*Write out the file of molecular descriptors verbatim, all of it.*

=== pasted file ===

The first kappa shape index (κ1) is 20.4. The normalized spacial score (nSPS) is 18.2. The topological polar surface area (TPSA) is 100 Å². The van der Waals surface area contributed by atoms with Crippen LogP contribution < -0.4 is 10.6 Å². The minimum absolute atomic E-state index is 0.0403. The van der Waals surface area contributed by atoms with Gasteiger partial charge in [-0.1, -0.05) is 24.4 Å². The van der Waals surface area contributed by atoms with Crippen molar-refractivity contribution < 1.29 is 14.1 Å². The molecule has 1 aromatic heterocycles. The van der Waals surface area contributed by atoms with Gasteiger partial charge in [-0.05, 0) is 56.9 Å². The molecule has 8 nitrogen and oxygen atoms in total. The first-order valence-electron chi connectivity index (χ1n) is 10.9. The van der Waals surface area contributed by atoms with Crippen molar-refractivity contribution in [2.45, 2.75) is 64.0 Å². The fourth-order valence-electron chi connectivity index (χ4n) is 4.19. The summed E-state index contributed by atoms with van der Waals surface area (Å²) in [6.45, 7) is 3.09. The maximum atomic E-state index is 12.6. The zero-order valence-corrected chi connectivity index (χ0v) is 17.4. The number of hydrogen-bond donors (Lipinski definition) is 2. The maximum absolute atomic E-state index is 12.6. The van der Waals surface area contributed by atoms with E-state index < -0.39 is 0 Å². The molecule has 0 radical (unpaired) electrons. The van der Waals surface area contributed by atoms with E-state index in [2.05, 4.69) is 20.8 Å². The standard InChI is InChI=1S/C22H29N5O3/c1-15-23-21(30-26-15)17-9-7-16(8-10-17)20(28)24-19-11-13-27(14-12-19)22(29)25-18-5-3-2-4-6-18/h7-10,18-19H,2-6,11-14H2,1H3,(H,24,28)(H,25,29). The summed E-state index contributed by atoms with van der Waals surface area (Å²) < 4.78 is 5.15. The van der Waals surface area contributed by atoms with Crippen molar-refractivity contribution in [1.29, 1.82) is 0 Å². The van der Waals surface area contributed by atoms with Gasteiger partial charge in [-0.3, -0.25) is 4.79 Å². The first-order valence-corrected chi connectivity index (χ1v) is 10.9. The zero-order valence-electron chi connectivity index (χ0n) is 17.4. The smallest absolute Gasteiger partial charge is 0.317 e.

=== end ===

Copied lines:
The first kappa shape index (κ1) is 20.4. The normalized spacial score (nSPS) is 18.2. The topological polar surface area (TPSA) is 100 Å². The van der Waals surface area contributed by atoms with Crippen LogP contribution < -0.4 is 10.6 Å². The minimum absolute atomic E-state index is 0.0403. The van der Waals surface area contributed by atoms with Gasteiger partial charge in [-0.1, -0.05) is 24.4 Å². The van der Waals surface area contributed by atoms with Crippen molar-refractivity contribution < 1.29 is 14.1 Å². The molecule has 1 aromatic heterocycles. The van der Waals surface area contributed by atoms with Gasteiger partial charge in [-0.05, 0) is 56.9 Å². The molecule has 8 nitrogen and oxygen atoms in total. The first-order valence-electron chi connectivity index (χ1n) is 10.9. The van der Waals surface area contributed by atoms with Crippen molar-refractivity contribution in [2.45, 2.75) is 64.0 Å². The fourth-order valence-electron chi connectivity index (χ4n) is 4.19. The summed E-state index contributed by atoms with van der Waals surface area (Å²) in [6.45, 7) is 3.09. The maximum atomic E-state index is 12.6. The zero-order valence-corrected chi connectivity index (χ0v) is 17.4. The number of hydrogen-bond donors (Lipinski definition) is 2. The maximum absolute atomic E-state index is 12.6. The van der Waals surface area contributed by atoms with E-state index < -0.39 is 0 Å². The molecule has 0 radical (unpaired) electrons. The van der Waals surface area contributed by atoms with E-state index in [2.05, 4.69) is 20.8 Å². The standard InChI is InChI=1S/C22H29N5O3/c1-15-23-21(30-26-15)17-9-7-16(8-10-17)20(28)24-19-11-13-27(14-12-19)22(29)25-18-5-3-2-4-6-18/h7-10,18-19H,2-6,11-14H2,1H3,(H,24,28)(H,25,29). The summed E-state index contributed by atoms with van der Waals surface area (Å²) < 4.78 is 5.15. The van der Waals surface area contributed by atoms with Crippen molar-refractivity contribution in [1.29, 1.82) is 0 Å². The van der Waals surface area contributed by atoms with Gasteiger partial charge in [-0.3, -0.25) is 4.79 Å². The first-order valence-corrected chi connectivity index (χ1v) is 10.9. The zero-order valence-electron chi connectivity index (χ0n) is 17.4. The smallest absolute Gasteiger partial charge is 0.317 e.